investment insights

    Red and blue, the US’s polarised lenses

    Red and blue, the US’s polarised lenses
    Stéphane Monier - Chief Investment Officer<br/> Lombard Odier Private Bank

    Stéphane Monier

    Chief Investment Officer
    Lombard Odier Private Bank

    Key takeaways

    • The Covid-19 crisis has exacerbated US political polarisation and social vulnerabilities
    • The US has unprecedented levels of monetary and fiscal support in place to soften the economic blow
    • Joe Biden’s lead in presidential polls might not preclude Donald Trump from winning the electoral college
    • We have increased exposure to US equities, anticipating growth in IT and health stocks.

    In the years since Donald Trump’s election, it seems that the only political thing Americans can agree on is that they are polarised. It has become common to describe the US as more divided than at any time since the 1861-65 Civil War. In a presidential election year, the Covid-19 pandemic has exacerbated social vulnerabilities and added to the polarisation between Republicans and Democrats.

    The US is suffering from the highest Covid-19 infection rates and deaths in the world. Paradoxically, the country is preparing to re-open its economy (while keeping schools closed) with little of the medical infrastructure in place to manage the test-and-trace strategies that other nations leaving lockdowns are setting up. Those decisions are left to state governors and taking on a political colour with some limited protests against the continuing restrictions.

    Americans look vulnerable to this crisis. Less than one quarter of lower income adults polled by the Pew Research Center said they have sufficient funds to survive a loss of income for three months and 52% said that they, or someone in their household, has either lost their job or suffered a pay cut in the pandemic. Fortunately then, the US has thrown resources at the pandemic’s challenges both more quickly and in greater volume than any other economy, and looks especially decisive in comparison with Europe’s more fragmented response.

    ‘Great’ monetary and fiscal power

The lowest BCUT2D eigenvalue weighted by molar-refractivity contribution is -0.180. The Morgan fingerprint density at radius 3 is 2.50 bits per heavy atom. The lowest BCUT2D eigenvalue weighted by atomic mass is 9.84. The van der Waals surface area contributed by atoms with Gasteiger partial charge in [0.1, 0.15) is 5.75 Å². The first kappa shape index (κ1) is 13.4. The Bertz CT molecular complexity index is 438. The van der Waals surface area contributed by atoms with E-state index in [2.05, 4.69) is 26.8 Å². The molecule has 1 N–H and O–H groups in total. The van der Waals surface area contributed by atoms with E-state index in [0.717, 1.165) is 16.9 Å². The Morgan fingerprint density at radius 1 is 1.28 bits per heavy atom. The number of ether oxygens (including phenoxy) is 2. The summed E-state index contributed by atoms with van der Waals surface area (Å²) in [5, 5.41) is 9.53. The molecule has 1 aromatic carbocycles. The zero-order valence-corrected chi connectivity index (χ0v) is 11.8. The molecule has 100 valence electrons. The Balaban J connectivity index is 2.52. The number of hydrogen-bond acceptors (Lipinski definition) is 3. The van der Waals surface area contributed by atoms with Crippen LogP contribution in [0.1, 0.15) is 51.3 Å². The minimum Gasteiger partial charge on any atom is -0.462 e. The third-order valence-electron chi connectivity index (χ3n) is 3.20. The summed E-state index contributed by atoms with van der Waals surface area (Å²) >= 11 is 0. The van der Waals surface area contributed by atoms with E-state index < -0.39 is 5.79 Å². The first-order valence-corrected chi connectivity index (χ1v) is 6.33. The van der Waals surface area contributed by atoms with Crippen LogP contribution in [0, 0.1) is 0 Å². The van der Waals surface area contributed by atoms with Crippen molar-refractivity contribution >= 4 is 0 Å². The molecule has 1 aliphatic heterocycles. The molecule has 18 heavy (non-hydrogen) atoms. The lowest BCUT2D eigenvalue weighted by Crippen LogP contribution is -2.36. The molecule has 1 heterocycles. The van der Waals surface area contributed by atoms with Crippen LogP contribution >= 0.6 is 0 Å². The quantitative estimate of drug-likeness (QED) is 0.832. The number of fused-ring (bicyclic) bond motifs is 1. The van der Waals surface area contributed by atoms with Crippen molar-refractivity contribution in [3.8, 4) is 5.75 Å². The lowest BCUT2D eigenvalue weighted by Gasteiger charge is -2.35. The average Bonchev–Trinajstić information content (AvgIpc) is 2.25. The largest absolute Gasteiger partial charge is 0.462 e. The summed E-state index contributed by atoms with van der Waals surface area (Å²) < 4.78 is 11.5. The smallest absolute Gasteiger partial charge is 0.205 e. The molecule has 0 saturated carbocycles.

The Federal Reserve has signalled that interest rates will remain low and credit keep flowing, committing itself to the highest levels of fiscal and monetary coordination of our lifetimes. “This is the time to use the great fiscal power of the United States to do what we can to support the economy,” Fed Chairman Jerome Powell told a 29 April press conference. Fiscal commitments now total USD 2.5 trillion, the equivalent of more than 12% of Gross Domestic Product.

    While the US is regularly characterised as polarised, it is worth keeping the tensions in perspective. (…) 39% of US voters describe themselves as Independents.

    Such spending looks entirely justified. US Gross Domestic Product fell at an annualised rate of 4.8% in the first three months of the year. That was mostly a function of a 7.6% decline in first-quarter consumer spending, the steepest fall since the 1980 recession. The country recorded 30 million unemployed last week, a level not seen since the Great Depression. We expect unemployment rates to reach 15%-20% of the labour force, affecting mainly temporary workers for now, and company default rates to hit between 5% and 10% in the US. Of course, were it not for the historic levels of monetary and fiscal support, these figures could have been even worse. Second-quarter data will offer more clarity.

    Polarising pandemic

    While the US is regularly characterised as polarised, it is worth keeping the tensions in perspective. In the first half of April, Gallup, a polling organisation, reports that 27% of US voters identified as Republicans, and 31% as Democrats. Still, 39% described themselves as Independents, and over the last 16 years of polling, that share has been largely steady.